Citizens increasingly respond to the greater visibility of migration by means of taking part in mobility regulation themselves. Examples are civic initiatives to accommodate refugees, to travel to the Greek islands to provide first aid, and even to navigate to the Mediterranean Sea to set up rescue operations. Apart from initiatives demonstrating support towards migrants, grassroots actions demonstrating opposition towards migrants similarly entered the stage, such as citizens engaging in anti-migrant surveillance.
The ideal of active citizenship as subjectivity promoted over the last decades seems to encourage these mobilizations of affective and vigilantcitizens. Whereas bottom-up initiatives of responsibilized publics are often applauded for manifesting societal energies that would enhance policy legitimacy and social cohesion, the adverse may be observed in current mobilizations. By articulately opposing the government – either blaming it for not doing enough to support or instead oppose migration - civic initiatives may influence migration politics by challenging policy legitimacy. In reaction, citizen’s actions face the risk of being politically discouraged or even criminalized - thus revealing the limits set for counter-democratic participation. Moreover, civic initiatives may effect a bottom-up reproduction ofsocial divides, both among migrants and between migrants and citizens.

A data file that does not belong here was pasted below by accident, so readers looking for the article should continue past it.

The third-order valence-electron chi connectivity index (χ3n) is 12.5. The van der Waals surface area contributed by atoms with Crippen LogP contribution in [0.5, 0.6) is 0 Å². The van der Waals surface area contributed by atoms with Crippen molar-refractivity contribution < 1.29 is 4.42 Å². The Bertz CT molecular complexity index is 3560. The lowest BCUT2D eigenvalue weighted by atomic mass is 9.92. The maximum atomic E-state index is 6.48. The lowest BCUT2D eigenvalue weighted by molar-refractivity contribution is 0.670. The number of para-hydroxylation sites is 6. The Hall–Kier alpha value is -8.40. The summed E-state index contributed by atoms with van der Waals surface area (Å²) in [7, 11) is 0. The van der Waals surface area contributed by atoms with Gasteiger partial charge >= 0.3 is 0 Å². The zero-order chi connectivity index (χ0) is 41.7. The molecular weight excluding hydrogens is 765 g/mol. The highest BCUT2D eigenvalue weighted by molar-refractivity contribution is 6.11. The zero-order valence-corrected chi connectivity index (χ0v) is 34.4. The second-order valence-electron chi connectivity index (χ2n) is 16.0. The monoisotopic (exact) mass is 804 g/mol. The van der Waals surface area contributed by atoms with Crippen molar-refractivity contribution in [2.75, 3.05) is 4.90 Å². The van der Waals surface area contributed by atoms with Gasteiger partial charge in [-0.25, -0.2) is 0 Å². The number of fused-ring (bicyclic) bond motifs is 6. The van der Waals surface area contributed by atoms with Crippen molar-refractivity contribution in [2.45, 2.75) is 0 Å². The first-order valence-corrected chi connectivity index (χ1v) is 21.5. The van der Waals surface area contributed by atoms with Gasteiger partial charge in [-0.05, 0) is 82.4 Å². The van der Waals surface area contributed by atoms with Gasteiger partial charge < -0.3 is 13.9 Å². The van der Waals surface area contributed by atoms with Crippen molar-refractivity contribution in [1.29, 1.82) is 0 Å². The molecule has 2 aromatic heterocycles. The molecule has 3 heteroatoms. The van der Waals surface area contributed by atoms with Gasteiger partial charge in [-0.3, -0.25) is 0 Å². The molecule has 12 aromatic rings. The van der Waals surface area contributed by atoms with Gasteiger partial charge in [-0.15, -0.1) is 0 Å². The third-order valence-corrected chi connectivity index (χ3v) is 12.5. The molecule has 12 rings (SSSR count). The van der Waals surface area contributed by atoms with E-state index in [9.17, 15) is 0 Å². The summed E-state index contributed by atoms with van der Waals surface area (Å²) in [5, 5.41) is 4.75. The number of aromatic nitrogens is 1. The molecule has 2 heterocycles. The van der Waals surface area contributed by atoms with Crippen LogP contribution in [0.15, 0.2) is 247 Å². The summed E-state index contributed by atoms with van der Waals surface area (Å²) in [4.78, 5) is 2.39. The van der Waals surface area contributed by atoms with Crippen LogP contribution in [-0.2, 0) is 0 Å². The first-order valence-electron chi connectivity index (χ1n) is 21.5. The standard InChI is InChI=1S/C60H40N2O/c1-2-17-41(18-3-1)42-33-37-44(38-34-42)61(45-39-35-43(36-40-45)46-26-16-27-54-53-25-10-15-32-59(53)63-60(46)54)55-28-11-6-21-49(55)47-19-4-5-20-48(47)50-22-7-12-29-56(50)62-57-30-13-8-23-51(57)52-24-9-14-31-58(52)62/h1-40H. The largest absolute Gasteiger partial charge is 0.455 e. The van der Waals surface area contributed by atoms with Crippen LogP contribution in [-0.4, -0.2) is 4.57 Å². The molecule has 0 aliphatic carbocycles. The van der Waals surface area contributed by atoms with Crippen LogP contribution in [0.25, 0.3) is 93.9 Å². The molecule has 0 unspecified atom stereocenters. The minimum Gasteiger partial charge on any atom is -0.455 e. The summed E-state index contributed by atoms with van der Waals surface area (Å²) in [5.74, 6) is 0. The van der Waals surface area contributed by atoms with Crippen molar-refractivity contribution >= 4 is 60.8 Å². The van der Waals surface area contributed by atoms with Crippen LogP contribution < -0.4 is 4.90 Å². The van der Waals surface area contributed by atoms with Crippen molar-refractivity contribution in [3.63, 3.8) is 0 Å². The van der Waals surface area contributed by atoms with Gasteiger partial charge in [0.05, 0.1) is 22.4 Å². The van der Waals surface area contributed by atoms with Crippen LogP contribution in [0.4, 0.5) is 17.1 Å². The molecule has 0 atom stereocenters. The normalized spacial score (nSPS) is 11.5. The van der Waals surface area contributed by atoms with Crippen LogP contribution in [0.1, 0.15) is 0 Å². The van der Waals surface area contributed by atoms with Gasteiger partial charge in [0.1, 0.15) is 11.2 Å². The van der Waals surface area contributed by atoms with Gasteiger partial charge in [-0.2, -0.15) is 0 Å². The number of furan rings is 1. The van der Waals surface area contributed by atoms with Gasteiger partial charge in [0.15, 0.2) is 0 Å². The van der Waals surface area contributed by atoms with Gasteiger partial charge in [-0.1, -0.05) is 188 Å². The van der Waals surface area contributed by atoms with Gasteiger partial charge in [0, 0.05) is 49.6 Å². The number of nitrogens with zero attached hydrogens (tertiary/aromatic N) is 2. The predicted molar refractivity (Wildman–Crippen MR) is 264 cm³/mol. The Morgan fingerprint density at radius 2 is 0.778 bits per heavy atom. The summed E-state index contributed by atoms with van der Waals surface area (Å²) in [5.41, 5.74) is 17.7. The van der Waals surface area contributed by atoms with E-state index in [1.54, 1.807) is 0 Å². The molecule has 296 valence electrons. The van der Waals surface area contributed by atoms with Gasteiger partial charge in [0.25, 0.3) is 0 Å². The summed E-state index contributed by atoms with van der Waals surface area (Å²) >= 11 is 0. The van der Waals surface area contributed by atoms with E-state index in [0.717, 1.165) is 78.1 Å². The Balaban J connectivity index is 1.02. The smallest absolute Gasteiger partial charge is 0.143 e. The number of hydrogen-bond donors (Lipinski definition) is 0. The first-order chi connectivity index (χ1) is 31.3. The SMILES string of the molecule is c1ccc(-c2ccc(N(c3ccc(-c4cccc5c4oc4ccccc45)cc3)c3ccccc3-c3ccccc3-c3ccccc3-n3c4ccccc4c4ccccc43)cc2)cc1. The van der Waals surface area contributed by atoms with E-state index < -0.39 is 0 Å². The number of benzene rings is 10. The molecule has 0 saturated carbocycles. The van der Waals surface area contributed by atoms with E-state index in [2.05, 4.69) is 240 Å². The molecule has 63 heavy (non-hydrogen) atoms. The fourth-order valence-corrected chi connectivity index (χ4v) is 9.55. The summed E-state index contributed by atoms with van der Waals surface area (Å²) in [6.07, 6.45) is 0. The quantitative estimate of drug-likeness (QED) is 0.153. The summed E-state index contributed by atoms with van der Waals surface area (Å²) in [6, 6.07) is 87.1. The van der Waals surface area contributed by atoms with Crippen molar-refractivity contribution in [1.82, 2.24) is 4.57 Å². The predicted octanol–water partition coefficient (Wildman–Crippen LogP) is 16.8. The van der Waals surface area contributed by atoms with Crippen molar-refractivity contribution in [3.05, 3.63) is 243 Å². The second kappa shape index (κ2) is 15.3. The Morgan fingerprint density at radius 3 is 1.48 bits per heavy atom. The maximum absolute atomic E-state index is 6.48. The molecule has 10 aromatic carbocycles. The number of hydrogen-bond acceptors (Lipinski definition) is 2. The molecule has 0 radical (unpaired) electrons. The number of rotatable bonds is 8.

The figure of the migrant resonates with the figure of those not ‘mature enough’ to meet up to the ideal of the self-reliant individual - the assumed moral dichotomy underlying responsibilization being dependency versus independency. It will be shown how, as a consequence, capillary civic mobilizations reinforce the inextricability of politics of care and control in the public sphere.